Dolphins’ First Pick Will Depend On Scenario


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Because of the depth and available talent in this year’s NFL Draft, it has been one of the hardest drafts to predict (as if they aren’t all extremely difficult).  Analysts both professional and amateur (like me, though keeping my fingers crossed) have listed numerous options for the first round possibilities of all 32 NFL teams.  One of the teams who has been predetermined to draft a certain position in the first round is the Miami Dolphins, whose abysmal O-Line last year has analysts penciling in an Offensive Tackle for the ‘Fins at 19 overall.   While I think that is very likely and a high possibility, I think who Miami chooses with their first selection depends greatly on the scenario come draft day.  Let’s take a look at the possible scenarios the Dolphins could face.

1. Zack Martin, OL Notre Dame, IS available:  If Martin is there when the Dolphins pick 19th overall, I simply don’t see them passing up on him.  He is considered the last first round talent of the tackles behind Greg Robinson, Jake Matthews and Taylor Lewan.  He started 52 games in college and would fill the glaring hole Miami has at the right tackle spot.  Furthermore, Martin is versatile enough to play Guard if need be, and his value is much too high for the ‘Phins to pass on him if he is available at 19.

2. Zack Martin (and any other first round tackle talent) is NOT available:  While most scouts believe Martin will be there for the pickings at 19, some don’t.  Given his value and the consistent need of linemen in the NFL, I very well could see Martin going higher.  If that is the case come early May, here are Miami’s options as I see them.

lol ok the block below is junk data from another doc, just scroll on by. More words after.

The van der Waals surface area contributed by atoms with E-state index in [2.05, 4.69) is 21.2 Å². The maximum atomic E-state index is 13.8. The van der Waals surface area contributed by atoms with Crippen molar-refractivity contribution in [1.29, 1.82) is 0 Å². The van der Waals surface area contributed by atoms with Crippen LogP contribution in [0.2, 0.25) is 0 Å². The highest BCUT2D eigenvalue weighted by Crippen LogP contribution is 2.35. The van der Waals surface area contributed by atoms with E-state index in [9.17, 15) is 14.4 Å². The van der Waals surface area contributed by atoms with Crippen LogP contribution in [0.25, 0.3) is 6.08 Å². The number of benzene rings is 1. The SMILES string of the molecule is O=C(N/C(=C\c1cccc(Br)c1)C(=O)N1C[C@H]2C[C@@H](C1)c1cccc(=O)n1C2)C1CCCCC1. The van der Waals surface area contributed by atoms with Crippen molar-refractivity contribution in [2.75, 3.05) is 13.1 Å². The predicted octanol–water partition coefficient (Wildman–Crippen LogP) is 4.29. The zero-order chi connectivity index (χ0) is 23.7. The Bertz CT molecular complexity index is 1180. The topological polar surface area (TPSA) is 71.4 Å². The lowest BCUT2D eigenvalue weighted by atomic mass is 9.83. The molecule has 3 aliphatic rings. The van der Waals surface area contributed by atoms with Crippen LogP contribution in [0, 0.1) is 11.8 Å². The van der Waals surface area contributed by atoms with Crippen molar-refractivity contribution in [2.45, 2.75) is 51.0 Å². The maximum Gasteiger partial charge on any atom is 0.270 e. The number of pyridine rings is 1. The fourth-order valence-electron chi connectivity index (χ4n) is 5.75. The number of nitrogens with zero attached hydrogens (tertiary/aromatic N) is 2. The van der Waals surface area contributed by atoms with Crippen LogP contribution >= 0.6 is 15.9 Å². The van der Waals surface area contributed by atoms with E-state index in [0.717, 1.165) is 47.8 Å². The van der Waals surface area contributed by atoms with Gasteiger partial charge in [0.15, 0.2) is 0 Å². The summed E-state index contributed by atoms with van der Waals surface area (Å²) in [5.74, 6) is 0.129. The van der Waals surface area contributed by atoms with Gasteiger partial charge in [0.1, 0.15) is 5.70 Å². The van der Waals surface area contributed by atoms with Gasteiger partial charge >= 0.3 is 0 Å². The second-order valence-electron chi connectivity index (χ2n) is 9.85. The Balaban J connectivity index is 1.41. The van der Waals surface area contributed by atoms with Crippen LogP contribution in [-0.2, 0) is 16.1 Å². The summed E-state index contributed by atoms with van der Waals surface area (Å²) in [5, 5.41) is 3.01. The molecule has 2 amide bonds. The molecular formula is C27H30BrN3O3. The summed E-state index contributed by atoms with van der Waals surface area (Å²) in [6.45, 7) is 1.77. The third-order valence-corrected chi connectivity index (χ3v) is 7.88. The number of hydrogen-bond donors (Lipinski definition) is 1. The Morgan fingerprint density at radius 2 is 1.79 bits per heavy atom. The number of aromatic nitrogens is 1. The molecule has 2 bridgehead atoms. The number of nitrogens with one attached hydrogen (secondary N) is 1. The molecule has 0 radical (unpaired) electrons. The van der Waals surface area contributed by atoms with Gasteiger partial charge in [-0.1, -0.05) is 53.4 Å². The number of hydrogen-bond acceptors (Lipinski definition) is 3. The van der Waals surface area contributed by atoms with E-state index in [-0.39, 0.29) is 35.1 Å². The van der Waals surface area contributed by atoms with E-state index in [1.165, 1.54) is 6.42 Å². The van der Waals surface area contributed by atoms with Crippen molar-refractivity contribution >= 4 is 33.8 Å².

Option 1:  Reach for a 2nd round tackle talent at 19.  This move, in my opinion, would be INCREDIBLY stupid by Miami.  If Martin is not there, I would much rather see Miami address another need (see below) than reach for a guy like Morgan Moses or Cyrus Kouandijo in the first round.  While these guys should do well in the NFL, they are by no means worth risking a first round pick, especially not with Miami’s other needs and the depth of the draft.

Option 2:  Trading down and adding pick(s):  If Martin is not available, this would be a fantastic alternative to option 1.  I believe the winners of this draft will be those who can convince other teams to trade up and give up picks.  This draft is absolutely bursting with talent in almost every round and at almost every position, so even one or two additional picks would do wonders.  If the Dolphins can trade down, they could add a pick or two and pick up two linemen (or any other position), for the price of one.  Smart drafting teams often have the best records, it isn’t rocket science.

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Option 3:  Stay at 19, and fill another need:  If the Dolphins can’t find another team to trade down with, they should stay at 19 and fill another need.  I am in love with (and so is fellow staff writer Tyler McMullen) Alabama’s ILB C.J. Mosley.  The guy reminds me of a more physical Zach Thomas.  He covers the field using both speed and instincts, and is physical enough to stop the run and cover TE’s in the passing game.  Mosley would also make a lot of sense for Miami, who struggled stopping the run last year (especially in the second level, i.e. the LB’s job!).  Mosley would not be a reach at 19, and could come in and challenge a seemingly weak LB core that Miami spent a lot of money on last FA.  If Miami wanted to stay offensive with this pick, they could also draft a Guard at 19.

As you can see, it is a nightmare trying to project what team will draft what player and when.  That is both the frustrating and fun part of the NFL Draft.  I hope the Miami Dolphins, led by new GM Dennis Hickey, use this talent-studded draft as an opportunity not only to fix their weakest spots on the roster, but to also add competition to those already proven positions.  The Dolphins are VERY close to becoming a consistent playoff team.  I believe the answers to Miami’s recent struggles are in this draft.

It is just a matter of finding them.